Before I go any further, I want to clarify how all of these characters are related to each other. At the center of the play are former IRA operative Quinn Carney, his wife Mary, and his sister-in-law Caitlin, the wife of his brother Seamus, who was killed by fellow IRA members in 1972. Seamus’s body has just been found in a bog, and that’s the impetus for the action in The Ferryman. Uncle Pat, Aunt Pat, and Aunt Maggie Faraway are all siblings of Quinn and Seamus’s deceased father, Big Jack. Rounding out the family are Quinn and Mary’s seven children, ranging in age from late teens to young baby, and Caitlin’s teenage son Oisin. There are also three cousins from Belfast who come down to help with the harvest, a priest, three IRA men, and a mentally disabled Englishman who lives nearby.
Uncle Pat is the least controversial and the most peaceful of the three elders. He’s a scholar at heart, and during the play, he’s rereading the ancient Roman poet Virgil. For Uncle Pat, the violence of the Troubles is a complete waste. He wants peace, and most of all, he wants no more of his family members to die. Since we learn later from Aunt Pat that one of their siblings was killed in the failed Easter Rising of 1916 and his nephew’s body has just been discovered, it’s not surprising that Uncle Pat simply wants the carnage to stop. He certainly doesn’t support forgetting the past, but he doesn’t want to keep fighting its battles. For him, remembering the past means learning from it and moving on.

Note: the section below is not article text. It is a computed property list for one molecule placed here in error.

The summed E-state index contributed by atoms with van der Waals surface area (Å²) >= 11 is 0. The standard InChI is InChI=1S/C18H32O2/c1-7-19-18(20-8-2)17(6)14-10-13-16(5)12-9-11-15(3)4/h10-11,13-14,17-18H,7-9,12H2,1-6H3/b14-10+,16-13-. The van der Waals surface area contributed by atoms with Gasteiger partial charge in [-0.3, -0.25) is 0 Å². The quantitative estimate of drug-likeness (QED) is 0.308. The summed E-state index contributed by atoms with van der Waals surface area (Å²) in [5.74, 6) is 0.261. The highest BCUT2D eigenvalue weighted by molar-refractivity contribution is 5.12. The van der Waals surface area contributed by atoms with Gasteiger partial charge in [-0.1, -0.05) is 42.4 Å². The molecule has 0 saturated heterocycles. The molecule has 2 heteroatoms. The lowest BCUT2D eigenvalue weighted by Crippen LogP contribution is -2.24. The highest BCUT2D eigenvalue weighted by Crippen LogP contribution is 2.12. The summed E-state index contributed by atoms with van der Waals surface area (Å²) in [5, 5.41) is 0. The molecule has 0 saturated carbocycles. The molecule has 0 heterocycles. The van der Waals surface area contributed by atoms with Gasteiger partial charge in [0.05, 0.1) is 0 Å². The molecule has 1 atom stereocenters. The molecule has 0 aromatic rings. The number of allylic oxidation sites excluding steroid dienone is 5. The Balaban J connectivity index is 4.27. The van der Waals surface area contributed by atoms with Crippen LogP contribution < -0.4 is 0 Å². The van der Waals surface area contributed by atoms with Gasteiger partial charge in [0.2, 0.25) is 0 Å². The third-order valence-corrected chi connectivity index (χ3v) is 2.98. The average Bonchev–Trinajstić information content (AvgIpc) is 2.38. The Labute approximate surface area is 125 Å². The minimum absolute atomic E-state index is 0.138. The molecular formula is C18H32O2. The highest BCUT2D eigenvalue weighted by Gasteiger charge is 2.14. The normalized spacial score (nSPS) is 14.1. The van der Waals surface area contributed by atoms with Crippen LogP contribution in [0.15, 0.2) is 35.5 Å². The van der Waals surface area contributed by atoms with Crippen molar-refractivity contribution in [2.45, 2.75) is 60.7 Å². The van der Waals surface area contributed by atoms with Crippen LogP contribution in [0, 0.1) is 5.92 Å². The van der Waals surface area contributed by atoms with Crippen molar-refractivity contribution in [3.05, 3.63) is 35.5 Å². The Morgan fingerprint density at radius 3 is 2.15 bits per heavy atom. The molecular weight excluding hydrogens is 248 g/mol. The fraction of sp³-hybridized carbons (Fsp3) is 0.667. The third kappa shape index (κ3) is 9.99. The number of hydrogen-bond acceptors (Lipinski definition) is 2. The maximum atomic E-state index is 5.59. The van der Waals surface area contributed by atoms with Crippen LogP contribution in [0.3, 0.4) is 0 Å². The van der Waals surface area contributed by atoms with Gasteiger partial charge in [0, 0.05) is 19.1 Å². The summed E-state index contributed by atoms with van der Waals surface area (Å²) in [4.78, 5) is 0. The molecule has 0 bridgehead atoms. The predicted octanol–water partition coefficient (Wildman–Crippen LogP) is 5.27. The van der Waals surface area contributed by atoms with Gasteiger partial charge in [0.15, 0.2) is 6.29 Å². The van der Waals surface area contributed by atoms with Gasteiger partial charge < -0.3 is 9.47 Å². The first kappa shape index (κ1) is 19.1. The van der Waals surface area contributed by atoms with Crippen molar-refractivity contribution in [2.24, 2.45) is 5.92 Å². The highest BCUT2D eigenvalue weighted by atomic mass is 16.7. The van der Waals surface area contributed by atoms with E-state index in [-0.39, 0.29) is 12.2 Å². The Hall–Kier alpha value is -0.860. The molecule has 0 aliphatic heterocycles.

Aunt Pat is the play’s firebrand. She does want to keep fighting the battles of the past and in fact insists on it. Early in the play, Aunt Pat carries a radio around with her and is determined to make her younger family members listen to the speech in which Thatcher formally announces that she will not declare the hunger strikers to be political prisoners. Since the family is trying to get ready for the harvest (they are farmers), the intrusion of politics is extremely unwelcome. Aunt Pat’s insistence on rehashing the past, and on telling the story of how she followed her beloved older brother to Dublin for the 1916 Rising only to have him die in her arms, forces the family to confront history. For Aunt Pat, the Troubles in 1981 are part of a struggle that goes back to her young adulthood, and Seamus’s death is a result of the same conflict as her brother’s. Because Aunt Pat discloses that she kept her brother’s pistol, this confrontation with history eventually leads to tragic consequences in the present.